What is the best siding for my home?

Choosing the best siding for your home is no easy decision, as each type of material available comes with its own benefits and costs. There are several factors to consider when picking a siding material for your home, including the location of your home, its architectural style, cost, durability, energy efficiency, and aesthetic appeal. Luckily, we’ve compiled a list of the some of the most popular siding materials, including both their advantages and disadvantages.

Vinyl

Vinyl siding is the most popular material used, and is often touted for its versatility and several coloring options, making it easily customizable. Vinyl is a very inexpensive option and is highly durable, lasting 30-40 years in most cases. Vinyl is also highly durable, requires minimal maintenance, and is energy efficient, saving you money during cold winters.

Although Vinyl is durable, it can burn, melt, crack, or rattle. Vinyl can be painted, but requires vinyl-safe paint and treatment to do so. Unlike sturdier materials such as brick, vinyl can dent and leave gashes in the side of your home. Moreover, after repairing a broken piece, newer pieces are highly visible as it is easier to see where pieces lap. Lastly, when you buy cheap vinyl, it definitely looks cheap.

Brick

Brick siding will give your home a rustic, authentic look, and is highly durable. With a general wash here and there, brick siding can last over 100 years! Brick is more fire-resistant than most other alternatives, is resistant to termites and wood ants, and does not need to be painted or stained because it ages wonderfully.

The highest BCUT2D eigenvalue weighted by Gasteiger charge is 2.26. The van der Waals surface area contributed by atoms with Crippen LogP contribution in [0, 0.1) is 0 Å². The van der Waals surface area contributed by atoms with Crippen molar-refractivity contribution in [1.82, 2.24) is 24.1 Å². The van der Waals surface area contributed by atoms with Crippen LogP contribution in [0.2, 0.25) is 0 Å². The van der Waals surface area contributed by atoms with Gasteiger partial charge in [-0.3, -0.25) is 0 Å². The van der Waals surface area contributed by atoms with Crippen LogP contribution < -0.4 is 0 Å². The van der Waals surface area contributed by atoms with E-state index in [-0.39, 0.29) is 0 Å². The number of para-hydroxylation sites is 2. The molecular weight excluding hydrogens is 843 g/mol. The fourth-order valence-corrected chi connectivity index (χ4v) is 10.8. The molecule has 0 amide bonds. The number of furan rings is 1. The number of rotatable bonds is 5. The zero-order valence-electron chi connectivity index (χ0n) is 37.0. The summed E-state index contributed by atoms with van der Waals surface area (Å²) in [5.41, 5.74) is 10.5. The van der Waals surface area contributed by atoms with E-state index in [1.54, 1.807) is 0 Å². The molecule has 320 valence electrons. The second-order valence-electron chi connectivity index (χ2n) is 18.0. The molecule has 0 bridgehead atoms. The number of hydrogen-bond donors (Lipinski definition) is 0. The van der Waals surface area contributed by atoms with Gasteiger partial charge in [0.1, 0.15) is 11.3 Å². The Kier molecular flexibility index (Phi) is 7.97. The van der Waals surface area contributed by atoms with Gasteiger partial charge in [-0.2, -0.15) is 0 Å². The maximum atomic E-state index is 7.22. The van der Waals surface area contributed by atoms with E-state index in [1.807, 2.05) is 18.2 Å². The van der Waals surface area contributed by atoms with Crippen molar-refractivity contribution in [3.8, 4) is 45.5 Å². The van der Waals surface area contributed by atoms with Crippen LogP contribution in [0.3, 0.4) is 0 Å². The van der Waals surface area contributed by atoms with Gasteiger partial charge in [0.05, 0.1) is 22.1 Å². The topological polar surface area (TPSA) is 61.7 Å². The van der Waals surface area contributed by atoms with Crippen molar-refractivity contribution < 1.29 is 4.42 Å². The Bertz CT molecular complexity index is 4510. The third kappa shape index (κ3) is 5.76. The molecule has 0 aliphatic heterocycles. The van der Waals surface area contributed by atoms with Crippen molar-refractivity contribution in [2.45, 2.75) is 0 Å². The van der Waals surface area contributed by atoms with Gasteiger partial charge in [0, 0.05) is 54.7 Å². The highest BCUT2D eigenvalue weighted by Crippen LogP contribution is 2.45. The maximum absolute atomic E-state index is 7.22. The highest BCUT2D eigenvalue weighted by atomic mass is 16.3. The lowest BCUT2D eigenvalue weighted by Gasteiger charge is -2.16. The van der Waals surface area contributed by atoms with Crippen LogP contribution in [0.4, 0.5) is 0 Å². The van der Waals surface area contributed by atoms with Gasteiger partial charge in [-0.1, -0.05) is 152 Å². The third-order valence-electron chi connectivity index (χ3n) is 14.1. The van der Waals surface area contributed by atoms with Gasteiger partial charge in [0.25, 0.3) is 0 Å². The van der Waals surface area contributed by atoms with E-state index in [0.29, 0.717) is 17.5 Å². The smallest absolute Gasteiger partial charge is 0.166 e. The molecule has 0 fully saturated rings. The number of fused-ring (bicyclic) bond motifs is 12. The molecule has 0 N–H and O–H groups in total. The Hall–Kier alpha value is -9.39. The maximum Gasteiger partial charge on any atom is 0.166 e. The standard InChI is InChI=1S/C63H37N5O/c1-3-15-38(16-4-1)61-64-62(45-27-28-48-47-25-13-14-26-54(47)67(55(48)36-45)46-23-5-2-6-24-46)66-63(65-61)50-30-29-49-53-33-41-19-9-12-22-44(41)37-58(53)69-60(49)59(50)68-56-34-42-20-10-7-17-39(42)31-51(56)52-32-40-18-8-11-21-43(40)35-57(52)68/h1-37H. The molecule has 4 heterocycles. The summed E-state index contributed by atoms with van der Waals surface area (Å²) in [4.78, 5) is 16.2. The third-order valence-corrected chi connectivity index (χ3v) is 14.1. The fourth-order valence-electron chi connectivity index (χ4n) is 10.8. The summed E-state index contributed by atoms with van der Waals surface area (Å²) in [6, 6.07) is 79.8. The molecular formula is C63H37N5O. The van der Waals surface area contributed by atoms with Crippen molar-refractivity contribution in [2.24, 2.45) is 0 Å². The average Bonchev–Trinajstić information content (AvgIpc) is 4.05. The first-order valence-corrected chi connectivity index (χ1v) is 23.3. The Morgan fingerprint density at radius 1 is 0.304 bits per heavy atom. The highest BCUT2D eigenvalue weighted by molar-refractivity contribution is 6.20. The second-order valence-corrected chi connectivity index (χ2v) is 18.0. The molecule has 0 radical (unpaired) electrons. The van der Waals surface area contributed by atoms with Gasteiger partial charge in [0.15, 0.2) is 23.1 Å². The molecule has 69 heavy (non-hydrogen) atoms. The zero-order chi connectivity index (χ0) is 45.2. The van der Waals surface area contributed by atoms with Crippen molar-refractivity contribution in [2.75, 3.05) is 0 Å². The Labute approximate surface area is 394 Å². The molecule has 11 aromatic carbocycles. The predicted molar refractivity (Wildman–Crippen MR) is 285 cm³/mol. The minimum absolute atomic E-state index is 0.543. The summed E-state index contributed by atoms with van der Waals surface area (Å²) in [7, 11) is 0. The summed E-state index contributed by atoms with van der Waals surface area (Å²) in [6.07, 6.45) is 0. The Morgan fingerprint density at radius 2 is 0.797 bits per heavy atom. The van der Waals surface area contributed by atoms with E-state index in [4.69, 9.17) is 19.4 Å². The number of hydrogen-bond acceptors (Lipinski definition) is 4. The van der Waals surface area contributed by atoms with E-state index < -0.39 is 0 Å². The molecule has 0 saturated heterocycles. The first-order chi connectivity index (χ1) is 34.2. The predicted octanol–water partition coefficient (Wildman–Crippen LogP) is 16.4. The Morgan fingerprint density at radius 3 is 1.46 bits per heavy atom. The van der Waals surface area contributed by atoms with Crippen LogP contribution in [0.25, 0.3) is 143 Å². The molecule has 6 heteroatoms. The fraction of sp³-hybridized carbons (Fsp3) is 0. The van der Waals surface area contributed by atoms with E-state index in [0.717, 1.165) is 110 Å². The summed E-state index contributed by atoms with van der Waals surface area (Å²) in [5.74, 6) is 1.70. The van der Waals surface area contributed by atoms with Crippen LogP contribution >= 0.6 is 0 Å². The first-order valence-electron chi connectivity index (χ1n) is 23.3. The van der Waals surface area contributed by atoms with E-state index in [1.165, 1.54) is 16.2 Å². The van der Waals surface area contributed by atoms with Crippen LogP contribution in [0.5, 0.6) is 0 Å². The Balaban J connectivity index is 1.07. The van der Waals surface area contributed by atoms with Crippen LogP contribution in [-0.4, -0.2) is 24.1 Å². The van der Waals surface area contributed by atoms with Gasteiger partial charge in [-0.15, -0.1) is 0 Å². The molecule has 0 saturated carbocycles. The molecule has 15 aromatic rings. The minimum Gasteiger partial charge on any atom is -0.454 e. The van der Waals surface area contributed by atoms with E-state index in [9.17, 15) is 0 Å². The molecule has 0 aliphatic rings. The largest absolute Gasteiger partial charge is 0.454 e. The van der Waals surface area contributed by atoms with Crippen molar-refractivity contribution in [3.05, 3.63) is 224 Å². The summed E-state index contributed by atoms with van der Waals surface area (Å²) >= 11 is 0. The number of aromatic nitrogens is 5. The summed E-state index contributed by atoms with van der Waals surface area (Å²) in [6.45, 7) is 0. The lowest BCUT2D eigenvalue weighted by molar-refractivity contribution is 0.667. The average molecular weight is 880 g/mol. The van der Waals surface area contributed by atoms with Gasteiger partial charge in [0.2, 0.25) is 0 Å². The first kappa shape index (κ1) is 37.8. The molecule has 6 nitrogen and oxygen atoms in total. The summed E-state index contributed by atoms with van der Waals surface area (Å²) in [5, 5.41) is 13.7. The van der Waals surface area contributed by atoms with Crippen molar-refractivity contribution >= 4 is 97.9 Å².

However, because of its weight, brick requires structural support. Brick also necessitates professional installation and cannot be easily completed by the homeowner. Brick is also one of the most expensive options, and in many cases, the mortar joints in between the bricks need to be replaced and maintained.

Wood

Wood is aesthetically pleasing and will give your home a very natural look. Wood is easily replaceable in small quantities, can be stained and painted in limitless combinations, is highly efficient, resistant to impact, and one of the most eco-friendly options.

Wood often requires more upkeep and painting than other materials. Wood is also flammable, susceptible to rot and insects, and can be highly expensive depending on the type of wood used.

Metal

Metal is usually associated with a more modern look and can give your house a very unique aesthetic if installed properly. Metal cannot mold or rot, requires minimal maintenance, is fire-resistant, does not fade, and is energy efficient and eco-friendly.

Despite these advantages, metal is susceptible to denting, cannot be painted, can fade and rust, and can be difficult to repair in small quantities, as the “patch” that is added will look obvious and stand out. In salty environments, metal sidings can rust.

Although we’ve listed some popular siding options, there are several more materials available, including plastic, fiberglass, stucco, fiber cement, and many more. Each material is unique and comes with its own costs and benefits. Regardless of which material you choose, be sure to do your research and make the best decision for your home.

#siding #planning

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